Painting of Apollo and the Nine Muses

Cultural Memory

The Cultural Memory strand is about memory as placing, remembrance, cultural connection, recreation, performance and rewriting as a creative act. It is led by Professor Juliet Simpson FRSA, FRHistS.

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Theme overview

Research within the cultural memory strand is concerned with the importance and meanings of sites, monuments, objects, art-works, images and texts in shaping histories and identities of memory and belonging. Asking new questions about why and how the past matters for the present and for future memory making, our research encompasses arts, places, diverse cultures and geographies of memory and community. We explore new ways in which their histories and through unseen stories of art, literatures, cultures, peoples and voices, illuminate understanding of multiple pasts. Our work interrogates their pivotal significance in creating ideas about ownership of memory, where it ‘belongs’, about unvoiced stories, their emotional power, and how memory connects us with a richer more diverse understanding of the value of cultural life for present and future communities.

Comprising art historians, cultural historians, specialists in visual and material cultures, photography and spatial cultures, literature and languages, digital humanities, and visual artists and curators, our key research interests include:

  • The Arts of Memoria, collecting and the invention of pictorial memory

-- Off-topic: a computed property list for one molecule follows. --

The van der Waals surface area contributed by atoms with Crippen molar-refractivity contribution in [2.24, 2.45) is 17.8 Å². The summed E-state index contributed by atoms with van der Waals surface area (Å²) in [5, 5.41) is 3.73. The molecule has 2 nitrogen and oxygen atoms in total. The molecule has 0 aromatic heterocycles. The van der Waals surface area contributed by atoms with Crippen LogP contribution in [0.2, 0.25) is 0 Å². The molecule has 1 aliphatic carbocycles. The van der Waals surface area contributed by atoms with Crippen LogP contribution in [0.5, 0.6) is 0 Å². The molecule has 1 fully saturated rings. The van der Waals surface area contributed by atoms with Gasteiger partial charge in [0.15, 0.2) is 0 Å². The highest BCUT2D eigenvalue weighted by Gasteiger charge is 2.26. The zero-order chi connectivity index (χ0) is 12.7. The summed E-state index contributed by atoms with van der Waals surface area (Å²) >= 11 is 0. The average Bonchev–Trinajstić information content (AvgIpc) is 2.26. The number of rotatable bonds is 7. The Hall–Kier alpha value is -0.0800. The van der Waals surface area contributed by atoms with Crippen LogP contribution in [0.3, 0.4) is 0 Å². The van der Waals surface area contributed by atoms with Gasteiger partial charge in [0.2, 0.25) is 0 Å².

• Commemorative cultures in early-modern texts, monuments and objects
  • Women, science and memory in early-modern cultures
  • Afterlives of medieval and Renaissance cultures in objects, images and texts
  • Word and image in seventeenth-century and contemporary Latin America
  • Ancient Greek Comedy and Cultures; gender in Antiquity-present; performance in voice/poetic cultures
  • Nation, Empire and memory-making in nineteenth to twentieth-first century visual art, architectures and literatures
  • Corpora, Culture and Coding – new perspectives on how linguistic patterns and diversity shape and communicate collective language acts and memory
  • Press, print and memory: investigating regional voice, place and institutions in connecting histories and local communities
  • The medieval present: heritage as connection in twentieth-century art and histories
  • Embodied, emotional histories of memory in contemporary word and image cultures exploring how art navigates trauma and reimagines body, being and connection.

Related projects

Gothic Modern, 1880s-1930s

Gothic Modern, 1880s-1930s is the first in-depth study to explore the pivotal importance of medieval, in particular Gothic art, for the artistic modernisms of the late nineteenth and early twentieth-centuries.

Events and activities

Image credit: Raphael, The Parnassus – Apollo and the Nine Muses, 1509-11 (Vatican: Apostolic Palace). Commons Wikimedia (public domain).

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